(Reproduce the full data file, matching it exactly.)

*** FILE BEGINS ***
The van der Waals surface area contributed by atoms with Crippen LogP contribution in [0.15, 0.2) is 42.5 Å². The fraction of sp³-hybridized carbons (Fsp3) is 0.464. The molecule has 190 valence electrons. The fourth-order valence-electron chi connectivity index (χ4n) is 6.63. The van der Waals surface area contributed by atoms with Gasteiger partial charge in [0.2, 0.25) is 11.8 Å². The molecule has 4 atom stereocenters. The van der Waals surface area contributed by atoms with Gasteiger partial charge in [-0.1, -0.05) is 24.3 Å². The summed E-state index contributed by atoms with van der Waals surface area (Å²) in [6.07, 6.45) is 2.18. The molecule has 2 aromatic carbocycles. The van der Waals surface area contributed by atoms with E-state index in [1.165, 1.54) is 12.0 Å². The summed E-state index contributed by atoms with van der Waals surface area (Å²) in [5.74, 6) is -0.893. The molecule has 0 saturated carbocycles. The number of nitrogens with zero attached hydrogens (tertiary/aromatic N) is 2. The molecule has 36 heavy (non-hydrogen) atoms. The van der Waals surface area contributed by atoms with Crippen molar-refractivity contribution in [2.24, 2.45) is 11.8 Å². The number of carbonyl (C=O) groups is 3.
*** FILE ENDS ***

The van der Waals surface area contributed by atoms with Crippen LogP contribution in [0.15, 0.2) is 42.5 Å². The fraction of sp³-hybridized carbons (Fsp3) is 0.464. The molecule has 190 valence electrons. The fourth-order valence-electron chi connectivity index (χ4n) is 6.63. The van der Waals surface area contributed by atoms with Gasteiger partial charge in [0.2, 0.25) is 11.8 Å². The molecule has 4 atom stereocenters. The van der Waals surface area contributed by atoms with Gasteiger partial charge in [-0.1, -0.05) is 24.3 Å². The summed E-state index contributed by atoms with van der Waals surface area (Å²) in [6.07, 6.45) is 2.18. The molecule has 2 aromatic carbocycles. The van der Waals surface area contributed by atoms with E-state index in [1.165, 1.54) is 12.0 Å². The summed E-state index contributed by atoms with van der Waals surface area (Å²) in [5.74, 6) is -0.893. The molecule has 0 saturated carbocycles. The number of nitrogens with zero attached hydrogens (tertiary/aromatic N) is 2. The molecule has 36 heavy (non-hydrogen) atoms. The van der Waals surface area contributed by atoms with Crippen molar-refractivity contribution in [2.24, 2.45) is 11.8 Å². The number of carbonyl (C=O) groups is 3.